The Service Transition stage of the lifecycle ensures that new, modified or retired services meet the expectations of the business as documented in the Service Strategy and Service Design stages.
The objectives of this stage are to: plan and manage service changes efficiently and effectively; manage risk related to new, changed or retired services; successfully deploy service releases into supported environments; set correct expectations on the performance and use of new or used services; ensure that service changes create the expected business value; and provide good-quality knowledge and information about services and service assets.
In order to achieve these objectives, there are many things that need to happen during the Service Transition lifecycle stage. These include:
- Planning and managing the capacity and resources required to manage Service Transitions.
- Implementing a rigorous framework for evaluating service capabilities and risk profiles before new or changed services are deployed.
- Establishing and maintaining the integrity of service assets.
- Providing efficient repeatable mechanisms for building, testing and deploying services and releases.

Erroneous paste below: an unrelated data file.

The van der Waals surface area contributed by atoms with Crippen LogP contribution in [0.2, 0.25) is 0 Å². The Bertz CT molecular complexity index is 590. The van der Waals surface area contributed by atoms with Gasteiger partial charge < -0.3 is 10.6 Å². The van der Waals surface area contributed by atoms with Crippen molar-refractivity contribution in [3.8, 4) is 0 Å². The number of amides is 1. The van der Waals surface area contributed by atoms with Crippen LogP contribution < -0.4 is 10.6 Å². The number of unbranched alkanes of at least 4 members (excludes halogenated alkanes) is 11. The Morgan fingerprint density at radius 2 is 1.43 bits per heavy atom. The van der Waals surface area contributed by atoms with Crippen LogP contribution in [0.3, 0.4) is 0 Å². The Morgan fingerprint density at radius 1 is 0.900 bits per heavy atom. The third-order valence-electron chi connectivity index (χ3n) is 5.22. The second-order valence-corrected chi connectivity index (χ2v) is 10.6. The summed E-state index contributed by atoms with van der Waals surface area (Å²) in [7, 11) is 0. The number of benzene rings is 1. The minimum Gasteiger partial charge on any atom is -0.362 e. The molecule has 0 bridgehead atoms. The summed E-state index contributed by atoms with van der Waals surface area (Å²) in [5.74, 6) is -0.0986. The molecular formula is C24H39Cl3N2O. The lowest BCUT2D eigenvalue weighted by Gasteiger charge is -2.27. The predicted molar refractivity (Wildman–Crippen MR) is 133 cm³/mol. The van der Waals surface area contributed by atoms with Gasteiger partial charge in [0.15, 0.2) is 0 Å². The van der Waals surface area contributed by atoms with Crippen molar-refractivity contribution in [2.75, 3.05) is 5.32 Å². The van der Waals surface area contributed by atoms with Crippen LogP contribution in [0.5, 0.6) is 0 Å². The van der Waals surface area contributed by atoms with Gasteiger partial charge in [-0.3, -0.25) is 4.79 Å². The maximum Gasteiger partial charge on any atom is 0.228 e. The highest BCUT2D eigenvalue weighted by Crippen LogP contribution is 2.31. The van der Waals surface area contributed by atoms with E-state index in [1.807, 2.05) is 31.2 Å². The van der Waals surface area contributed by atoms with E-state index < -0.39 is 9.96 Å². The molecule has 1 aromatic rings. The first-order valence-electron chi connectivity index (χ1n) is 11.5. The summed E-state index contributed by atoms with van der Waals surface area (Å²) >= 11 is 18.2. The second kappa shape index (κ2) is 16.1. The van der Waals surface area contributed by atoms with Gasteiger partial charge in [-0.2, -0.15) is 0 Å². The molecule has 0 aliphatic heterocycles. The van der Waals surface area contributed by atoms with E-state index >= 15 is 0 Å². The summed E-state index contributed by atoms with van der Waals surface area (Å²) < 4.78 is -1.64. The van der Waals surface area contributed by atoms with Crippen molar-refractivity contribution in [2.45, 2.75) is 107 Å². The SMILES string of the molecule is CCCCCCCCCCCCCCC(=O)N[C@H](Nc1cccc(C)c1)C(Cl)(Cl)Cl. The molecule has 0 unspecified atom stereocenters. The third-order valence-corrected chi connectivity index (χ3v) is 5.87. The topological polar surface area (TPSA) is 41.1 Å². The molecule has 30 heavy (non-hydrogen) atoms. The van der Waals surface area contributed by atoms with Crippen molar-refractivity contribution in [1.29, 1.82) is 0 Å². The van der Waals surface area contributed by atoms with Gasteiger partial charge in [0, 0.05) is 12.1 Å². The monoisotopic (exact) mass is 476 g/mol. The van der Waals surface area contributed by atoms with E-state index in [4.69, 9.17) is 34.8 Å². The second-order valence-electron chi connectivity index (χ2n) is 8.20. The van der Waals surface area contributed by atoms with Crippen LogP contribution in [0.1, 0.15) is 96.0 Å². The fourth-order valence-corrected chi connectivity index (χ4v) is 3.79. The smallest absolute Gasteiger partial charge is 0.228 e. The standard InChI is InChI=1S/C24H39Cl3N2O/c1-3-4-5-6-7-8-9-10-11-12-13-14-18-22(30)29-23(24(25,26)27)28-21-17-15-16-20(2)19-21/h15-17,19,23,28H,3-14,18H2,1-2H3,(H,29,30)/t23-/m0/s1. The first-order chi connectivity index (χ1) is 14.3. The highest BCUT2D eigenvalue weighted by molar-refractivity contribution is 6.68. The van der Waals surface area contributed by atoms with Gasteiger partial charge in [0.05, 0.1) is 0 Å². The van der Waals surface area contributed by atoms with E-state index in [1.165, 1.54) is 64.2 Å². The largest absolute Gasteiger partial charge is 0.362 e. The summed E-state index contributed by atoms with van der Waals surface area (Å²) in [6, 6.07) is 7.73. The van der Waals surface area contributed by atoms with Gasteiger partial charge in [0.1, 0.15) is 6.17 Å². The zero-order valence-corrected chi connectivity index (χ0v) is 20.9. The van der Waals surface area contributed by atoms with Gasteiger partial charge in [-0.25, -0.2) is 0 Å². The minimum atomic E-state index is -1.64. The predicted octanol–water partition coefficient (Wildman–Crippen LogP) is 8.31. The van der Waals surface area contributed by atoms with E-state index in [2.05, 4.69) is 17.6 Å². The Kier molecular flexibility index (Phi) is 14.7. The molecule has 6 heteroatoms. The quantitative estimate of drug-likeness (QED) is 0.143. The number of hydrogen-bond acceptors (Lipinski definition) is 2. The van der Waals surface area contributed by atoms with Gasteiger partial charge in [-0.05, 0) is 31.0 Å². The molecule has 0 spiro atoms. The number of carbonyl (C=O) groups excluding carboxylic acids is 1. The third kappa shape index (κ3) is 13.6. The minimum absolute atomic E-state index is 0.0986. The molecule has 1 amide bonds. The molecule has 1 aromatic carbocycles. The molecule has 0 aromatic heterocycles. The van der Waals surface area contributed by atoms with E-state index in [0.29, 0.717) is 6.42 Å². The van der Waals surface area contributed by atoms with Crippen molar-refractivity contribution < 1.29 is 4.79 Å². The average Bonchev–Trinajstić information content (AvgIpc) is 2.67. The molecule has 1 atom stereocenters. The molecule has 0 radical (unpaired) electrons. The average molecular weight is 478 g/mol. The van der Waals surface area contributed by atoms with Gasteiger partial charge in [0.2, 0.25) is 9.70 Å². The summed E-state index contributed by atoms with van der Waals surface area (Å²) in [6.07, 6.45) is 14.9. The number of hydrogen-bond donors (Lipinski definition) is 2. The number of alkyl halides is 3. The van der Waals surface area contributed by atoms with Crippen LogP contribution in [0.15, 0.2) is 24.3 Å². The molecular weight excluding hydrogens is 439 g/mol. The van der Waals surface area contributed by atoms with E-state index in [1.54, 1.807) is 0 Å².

- Ensuring that services can be managed, operated and supported in accordance with constraints specified during the Service Design stage of the service lifecycle.
The scope of Service Transition includes the management and co-ordination of processes, systems and functions required to: Plan, build, test, evaluate and deploy a release into the live environment; ensure that requirements are effectively realised in Service Operation; control risks of failure and disruption; transfer services between suppliers; and retire services.
It is during this phase of the lifecycle that so many companies get it so wrong, with some very high profile and spectacular IT outages. How many times do we hear of organisations not being able to provide their customers with services because of ‘technology’ problems. The UK banks have had numerous, well publicised, outages because of what is described as ‘technical issues’ where, for example, a new version of an application didn’t work. It is estimated that around 80% of these so called ‘technical’ issues can be avoided through a rigorous Service Transition process. The majority of these failures can be attributed to poor process.